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Hundreds of rare stone pillars found in Mondulkiri sanctuary

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Hundreds of stone pillars have been found in the Keo Seima Wildlife Sanctuary in Mondulkiri province. The Department of Heritage of the environment ministry said the stones date back millions of years. Ministry of Environment

Hundreds of rare stone pillars found in Mondulkiri sanctuary

Hundreds of stone pillars have been found in the Keo Seima Wildlife Sanctuary in Sen Monorom commune, O’Raing district, Mondulkiri province, and authorities said they were formed by volcanic lava millions of years ago.

Mondulkiri provincial environment department director Keo Sopheak said on Monday that the stones were inspected by officers of the Ministry of Environment a week ago.

The stone pillars found in of Keo Seima Wildlife Sanctuary are similar to those found in January at the Nam Lea Wildlife Sanctuary in Bou Sra commune, Pech Chreada district.

The Department of Heritage of the Ministry of Environment estimated that the stones date back millions of years.

The location of the stone pillars in the main area of the Wildlife Sanctuary cannot be entered by citizens, said Sopheak. These stones have different lengths from 1-3m. Some pillars are still under the ground while some surfaced after the rain.

An ethnic minority group in Bou Sra found the location of the stone pillars 10km from houses and 40m from the Vietnamese border. The ethnic minority group admitted that they tried to take out the pillars to sell in Vietnam.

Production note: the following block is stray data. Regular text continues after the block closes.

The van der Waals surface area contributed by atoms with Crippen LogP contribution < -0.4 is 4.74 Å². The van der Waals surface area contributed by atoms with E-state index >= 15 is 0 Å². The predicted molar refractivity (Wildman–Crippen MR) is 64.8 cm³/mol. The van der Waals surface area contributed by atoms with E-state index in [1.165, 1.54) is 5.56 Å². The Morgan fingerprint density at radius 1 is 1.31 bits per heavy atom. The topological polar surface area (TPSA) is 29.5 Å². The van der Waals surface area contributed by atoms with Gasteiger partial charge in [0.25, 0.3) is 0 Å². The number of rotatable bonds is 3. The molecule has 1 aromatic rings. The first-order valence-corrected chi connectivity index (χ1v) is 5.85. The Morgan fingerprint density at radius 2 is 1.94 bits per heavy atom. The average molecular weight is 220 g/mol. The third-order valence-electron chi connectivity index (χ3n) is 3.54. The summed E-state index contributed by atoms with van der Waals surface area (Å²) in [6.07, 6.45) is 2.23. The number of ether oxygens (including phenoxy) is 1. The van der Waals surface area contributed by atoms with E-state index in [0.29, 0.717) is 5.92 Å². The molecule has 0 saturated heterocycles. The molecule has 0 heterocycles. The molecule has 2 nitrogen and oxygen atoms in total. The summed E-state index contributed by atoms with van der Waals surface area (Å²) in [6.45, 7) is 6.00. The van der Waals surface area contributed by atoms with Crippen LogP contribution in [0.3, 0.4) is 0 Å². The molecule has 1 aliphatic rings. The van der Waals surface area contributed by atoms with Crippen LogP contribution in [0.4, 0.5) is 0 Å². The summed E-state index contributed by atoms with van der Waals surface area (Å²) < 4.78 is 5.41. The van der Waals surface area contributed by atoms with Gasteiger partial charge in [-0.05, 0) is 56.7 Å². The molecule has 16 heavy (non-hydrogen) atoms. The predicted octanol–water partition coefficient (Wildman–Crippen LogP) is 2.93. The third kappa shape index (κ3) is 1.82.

The ministry sent officers to check the location of the stone pillars and has begun to study them to create a world heritage region named “Lammes” and develop eco-tourism in the future after finding many great trees there as well.

Prey Long activist Kroeung Tola said according to information he received, this type of stone is sought after in Vietnam and China. One pillar 40cm in width and three metres high can be sold for $2,000 to $4,000.

“There are Vietnamese and Chinese businessmen who desire this stone. I want the ministry to take serious measures to employ proper forest rangers and encourage communities not to cut down trees and protect the stones.”

Ministry of Environment spokesman Neth Pheaktra said the stone pillars are important for heritage. He said the ministry is still studying the location of the stones to prepare a development plan and organise eco-tourism.

“Those stones are valuable for studying history, biodiversity, and our heritage. In protected areas, there are not only natural minerals and biodiversity but also a heritage that we need to protect,” Pheaktra said.

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